Crypto Investors Should Know About This Unique Tax Planning Opportunity

Ah, December. We always have the impression that this month is creeping up on us. For many, this is the last chance to have an impact on their tax planning. But in the year-end rush, there’s a lot to consider.

The past 18 months have been a wild ride in the capital markets. From the lows of March 2020 to the highs of the past few months, investors have done incredibly well. Other investors who fearlessly entered the crypto market a few years ago could end up with big gains.

And this is where taxes can get tricky.

“Think of cryptocurrency as a stock. Sell ​​it in less than a year with a payoff, and that’s ordinary income. Over a year, and it’s taxed at the long-term capital gains rate, ”says Adam Markowitz, EA and Vice President, Howard L Markowitz PA, CPA

While acknowledging a gain may seem like the only option available to crypto investors, a unique tax planning opportunity is available: the ability to use your crypto holdings to donate to charity. As crypto becomes mainstream in investment wallets, more and more Donor Advised Funds (DAFs) and charities are accepting these holdings as part of their donations.

For many, this will be an important planning opportunity, but just because it’s allowed doesn’t mean it’s easy. There are a few rules of conduct that crypto investors should consider when donating to charity.

Tax mechanics

Before discussing how crypto can be donated, it is important to understand the mechanics of donating non-cash assets to charities.

“In addition to cash donations, individuals, partnerships and corporations are entitled to a charitable deduction on their tax returns for donated property,” says Lorilyn Wilson, CPA and CEO of Lookahead LLC and DueNorth PDX.

Listed securities are commonly given non-monetary items. In this situation, investors can enjoy a special two-part tax benefit. First, they don’t have to recognize the capital gain; second, they get a charitable deduction when the proceeds go to the charity or donor-advised fund.

“But there are rules. For donated goods with a combined value of over $ 500 (think goodwill donations, cars, etc.), an additional form called Form 8283 must also be completed, ”Wilson explains.

For listed securities, only Part I of the form is required.

“The IRS requires that you take the charitable deduction at the fair market value of the donated property – and this is the form used to do so,” Wilson explains. “Questions such as the name of the organization to which the donation was made, the description of the property, the date the property was acquired and brought in, how much it cost and what is the resale value – are all information collected on this form. “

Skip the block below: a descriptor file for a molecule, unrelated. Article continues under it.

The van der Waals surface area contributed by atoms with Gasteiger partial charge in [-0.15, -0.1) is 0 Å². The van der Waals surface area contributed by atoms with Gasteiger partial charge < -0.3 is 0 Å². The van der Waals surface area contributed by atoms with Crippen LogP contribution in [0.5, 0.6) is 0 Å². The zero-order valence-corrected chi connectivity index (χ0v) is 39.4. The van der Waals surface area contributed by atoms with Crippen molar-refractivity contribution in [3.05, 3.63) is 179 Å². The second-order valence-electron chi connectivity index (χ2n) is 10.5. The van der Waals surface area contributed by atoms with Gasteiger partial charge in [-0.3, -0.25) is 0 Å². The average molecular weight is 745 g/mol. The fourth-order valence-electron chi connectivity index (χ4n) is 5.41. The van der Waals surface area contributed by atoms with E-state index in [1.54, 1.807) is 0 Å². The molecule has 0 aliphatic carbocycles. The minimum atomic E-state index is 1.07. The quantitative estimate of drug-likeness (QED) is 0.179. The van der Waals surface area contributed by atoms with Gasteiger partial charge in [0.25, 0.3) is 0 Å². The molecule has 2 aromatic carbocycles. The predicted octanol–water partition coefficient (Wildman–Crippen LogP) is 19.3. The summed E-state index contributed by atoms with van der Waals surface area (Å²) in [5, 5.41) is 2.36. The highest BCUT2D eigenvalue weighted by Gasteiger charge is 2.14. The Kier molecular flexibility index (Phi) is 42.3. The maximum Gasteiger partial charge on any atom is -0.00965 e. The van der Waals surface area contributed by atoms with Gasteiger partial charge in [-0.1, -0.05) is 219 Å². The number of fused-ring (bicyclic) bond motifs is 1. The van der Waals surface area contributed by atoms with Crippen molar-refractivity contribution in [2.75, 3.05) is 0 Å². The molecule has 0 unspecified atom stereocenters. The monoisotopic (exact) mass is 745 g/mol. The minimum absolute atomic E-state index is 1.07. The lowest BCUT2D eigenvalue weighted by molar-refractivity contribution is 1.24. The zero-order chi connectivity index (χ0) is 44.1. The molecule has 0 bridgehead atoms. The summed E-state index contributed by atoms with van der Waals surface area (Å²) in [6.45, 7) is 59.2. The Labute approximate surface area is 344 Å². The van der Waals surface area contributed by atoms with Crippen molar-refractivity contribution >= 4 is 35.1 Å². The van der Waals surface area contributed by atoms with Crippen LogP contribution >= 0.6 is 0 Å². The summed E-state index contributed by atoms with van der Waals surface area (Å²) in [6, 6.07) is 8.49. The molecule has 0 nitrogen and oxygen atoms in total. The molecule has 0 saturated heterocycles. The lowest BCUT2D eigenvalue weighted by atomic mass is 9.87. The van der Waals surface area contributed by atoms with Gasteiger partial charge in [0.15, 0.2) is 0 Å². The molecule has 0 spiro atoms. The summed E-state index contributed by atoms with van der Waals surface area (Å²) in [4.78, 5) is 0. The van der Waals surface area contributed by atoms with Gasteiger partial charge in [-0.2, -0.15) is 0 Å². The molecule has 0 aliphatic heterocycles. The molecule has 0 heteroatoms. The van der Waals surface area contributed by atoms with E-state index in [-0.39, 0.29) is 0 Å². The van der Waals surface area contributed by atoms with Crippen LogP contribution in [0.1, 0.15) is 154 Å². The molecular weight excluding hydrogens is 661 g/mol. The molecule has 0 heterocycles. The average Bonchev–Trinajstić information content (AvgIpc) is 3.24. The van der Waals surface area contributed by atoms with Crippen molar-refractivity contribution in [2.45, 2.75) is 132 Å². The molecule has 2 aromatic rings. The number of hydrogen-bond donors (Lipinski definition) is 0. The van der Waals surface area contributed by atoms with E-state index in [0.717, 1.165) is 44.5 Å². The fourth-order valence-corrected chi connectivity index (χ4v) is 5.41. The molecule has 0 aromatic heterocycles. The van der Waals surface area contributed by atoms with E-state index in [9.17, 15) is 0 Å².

Donating stocks can be a powerful tax management tool, but charities and CFOs have always been nervous about crypto. Things are changing and the door to donating crypto is now open.

Be aware of the evaluation rules

Donating crypto is not as easy as donating publicly traded stocks. The crypto world has not been transparent and the donation rules reflect this.

“Now let’s say someone decided to donate their crypto or other unlisted securities. Could they artificially inflate the value of their donated property to get a higher deduction and pay less tax? As usual, the IRS is one step ahead of them, ”Wilson says.

That is why it is important to know another set of rules surrounding the Form 8283. Unlike publicly traded securities, a cryptocurrency donation that exceeds $ 5,000 will require a qualified appraisal. Neither the IRS nor the SEC have taken an official position to treat cryptocurrencies like securities. The IRS has designated cryptocurrency as property, not currency.

A qualified appraisal must meet IRS requirements, including the need to hire a qualified appraiser who has met the education and experience requirements. Qualified appraisers are usually licensed or certified in the state in which the property is located.

In addition, the expertise must be made no more than 60 days before the donation and no later than the due date of the income tax return, including extensions. The appraisal is reported on Form 8283 and the appraiser is required to sign the form. No evaluator? No deduction.

It can be difficult to find a crypto appraiser, but as the technique grows in demand, there are more resources available. Investors who use a fund advised by donors like Schwab Charitable or Fidelity Charitable can also benefit from their expertise.

Investors should plan to spend around $ 500 to $ 1,000 on valuation fees, but the tax benefit may be worth it.

Check with your tax professional

Ultimately, crypto investors should seek the help of their tax advisor to ensure they are taking the appropriate steps to donate the crypto to a CFO. It could mean the difference between a great tax planning experience and the disappointment of a denied deduction.

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